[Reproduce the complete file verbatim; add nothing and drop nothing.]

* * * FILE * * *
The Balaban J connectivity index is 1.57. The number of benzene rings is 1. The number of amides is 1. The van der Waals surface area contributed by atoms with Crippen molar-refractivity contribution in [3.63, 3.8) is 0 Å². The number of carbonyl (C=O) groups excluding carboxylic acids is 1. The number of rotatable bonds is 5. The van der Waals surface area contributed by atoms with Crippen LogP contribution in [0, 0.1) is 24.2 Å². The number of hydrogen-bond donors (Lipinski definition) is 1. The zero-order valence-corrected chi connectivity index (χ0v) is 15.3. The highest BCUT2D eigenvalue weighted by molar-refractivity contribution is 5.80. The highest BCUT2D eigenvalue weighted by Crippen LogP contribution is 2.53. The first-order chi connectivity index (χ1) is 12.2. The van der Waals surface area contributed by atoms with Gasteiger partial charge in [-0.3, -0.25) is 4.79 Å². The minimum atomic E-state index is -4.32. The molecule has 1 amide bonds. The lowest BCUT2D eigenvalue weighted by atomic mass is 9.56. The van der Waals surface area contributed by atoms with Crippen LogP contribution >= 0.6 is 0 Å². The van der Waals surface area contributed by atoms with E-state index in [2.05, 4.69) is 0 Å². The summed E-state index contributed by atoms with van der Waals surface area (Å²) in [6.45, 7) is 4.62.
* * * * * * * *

The Balaban J connectivity index is 1.57. The number of benzene rings is 1. The number of amides is 1. The van der Waals surface area contributed by atoms with Crippen molar-refractivity contribution in [3.63, 3.8) is 0 Å². The number of carbonyl (C=O) groups excluding carboxylic acids is 1. The number of rotatable bonds is 5. The van der Waals surface area contributed by atoms with Crippen LogP contribution in [0, 0.1) is 24.2 Å². The number of hydrogen-bond donors (Lipinski definition) is 1. The zero-order valence-corrected chi connectivity index (χ0v) is 15.3. The highest BCUT2D eigenvalue weighted by molar-refractivity contribution is 5.80. The highest BCUT2D eigenvalue weighted by Crippen LogP contribution is 2.53. The first-order chi connectivity index (χ1) is 12.2. The van der Waals surface area contributed by atoms with Gasteiger partial charge in [-0.3, -0.25) is 4.79 Å². The minimum atomic E-state index is -4.32. The molecule has 1 amide bonds. The lowest BCUT2D eigenvalue weighted by atomic mass is 9.56. The van der Waals surface area contributed by atoms with Crippen LogP contribution >= 0.6 is 0 Å². The van der Waals surface area contributed by atoms with E-state index in [2.05, 4.69) is 0 Å². The summed E-state index contributed by atoms with van der Waals surface area (Å²) in [6.45, 7) is 4.62.